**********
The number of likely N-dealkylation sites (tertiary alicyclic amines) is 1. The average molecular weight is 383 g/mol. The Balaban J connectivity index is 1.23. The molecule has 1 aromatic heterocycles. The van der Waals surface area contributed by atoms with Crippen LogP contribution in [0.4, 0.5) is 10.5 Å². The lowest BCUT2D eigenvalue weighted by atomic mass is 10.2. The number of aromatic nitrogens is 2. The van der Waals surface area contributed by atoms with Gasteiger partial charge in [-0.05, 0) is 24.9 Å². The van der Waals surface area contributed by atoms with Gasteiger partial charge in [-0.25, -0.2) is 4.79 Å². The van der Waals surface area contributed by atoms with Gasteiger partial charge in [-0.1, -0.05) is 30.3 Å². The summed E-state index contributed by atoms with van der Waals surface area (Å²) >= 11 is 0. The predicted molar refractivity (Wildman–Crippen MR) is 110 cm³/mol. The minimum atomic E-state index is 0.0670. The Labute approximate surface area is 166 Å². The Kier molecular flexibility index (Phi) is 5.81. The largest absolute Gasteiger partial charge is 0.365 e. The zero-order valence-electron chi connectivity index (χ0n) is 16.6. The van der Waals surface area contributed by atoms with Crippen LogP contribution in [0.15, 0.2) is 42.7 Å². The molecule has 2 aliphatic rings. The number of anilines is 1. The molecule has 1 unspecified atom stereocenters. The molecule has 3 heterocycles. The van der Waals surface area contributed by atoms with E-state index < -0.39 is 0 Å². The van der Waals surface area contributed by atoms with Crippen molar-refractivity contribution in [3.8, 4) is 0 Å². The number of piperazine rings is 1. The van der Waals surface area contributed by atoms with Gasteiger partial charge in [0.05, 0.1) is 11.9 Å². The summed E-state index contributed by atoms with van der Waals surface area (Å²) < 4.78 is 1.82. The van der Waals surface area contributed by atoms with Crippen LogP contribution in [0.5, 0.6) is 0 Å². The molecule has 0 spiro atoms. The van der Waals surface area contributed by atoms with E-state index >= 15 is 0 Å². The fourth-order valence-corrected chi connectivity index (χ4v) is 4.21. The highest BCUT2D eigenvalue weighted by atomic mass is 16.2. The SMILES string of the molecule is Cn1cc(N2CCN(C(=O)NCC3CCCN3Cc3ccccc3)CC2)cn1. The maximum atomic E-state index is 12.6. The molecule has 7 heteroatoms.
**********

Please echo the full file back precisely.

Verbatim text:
The number of likely N-dealkylation sites (tertiary alicyclic amines) is 1. The average molecular weight is 383 g/mol. The Balaban J connectivity index is 1.23. The molecule has 1 aromatic heterocycles. The van der Waals surface area contributed by atoms with Crippen LogP contribution in [0.4, 0.5) is 10.5 Å². The lowest BCUT2D eigenvalue weighted by atomic mass is 10.2. The number of aromatic nitrogens is 2. The van der Waals surface area contributed by atoms with Gasteiger partial charge in [-0.05, 0) is 24.9 Å². The van der Waals surface area contributed by atoms with Gasteiger partial charge in [-0.25, -0.2) is 4.79 Å². The van der Waals surface area contributed by atoms with Gasteiger partial charge in [-0.1, -0.05) is 30.3 Å². The summed E-state index contributed by atoms with van der Waals surface area (Å²) >= 11 is 0. The predicted molar refractivity (Wildman–Crippen MR) is 110 cm³/mol. The minimum atomic E-state index is 0.0670. The Labute approximate surface area is 166 Å². The Kier molecular flexibility index (Phi) is 5.81. The largest absolute Gasteiger partial charge is 0.365 e. The zero-order valence-electron chi connectivity index (χ0n) is 16.6. The van der Waals surface area contributed by atoms with Crippen LogP contribution in [0.15, 0.2) is 42.7 Å². The molecule has 2 aliphatic rings. The number of anilines is 1. The molecule has 1 unspecified atom stereocenters. The molecule has 3 heterocycles. The van der Waals surface area contributed by atoms with E-state index < -0.39 is 0 Å². The van der Waals surface area contributed by atoms with Crippen molar-refractivity contribution in [3.8, 4) is 0 Å². The number of piperazine rings is 1. The van der Waals surface area contributed by atoms with Gasteiger partial charge in [0.05, 0.1) is 11.9 Å². The summed E-state index contributed by atoms with van der Waals surface area (Å²) < 4.78 is 1.82. The van der Waals surface area contributed by atoms with Crippen LogP contribution in [0.5, 0.6) is 0 Å². The molecule has 0 spiro atoms. The van der Waals surface area contributed by atoms with E-state index >= 15 is 0 Å². The fourth-order valence-corrected chi connectivity index (χ4v) is 4.21. The highest BCUT2D eigenvalue weighted by atomic mass is 16.2. The SMILES string of the molecule is Cn1cc(N2CCN(C(=O)NCC3CCCN3Cc3ccccc3)CC2)cn1. The maximum atomic E-state index is 12.6. The molecule has 7 heteroatoms.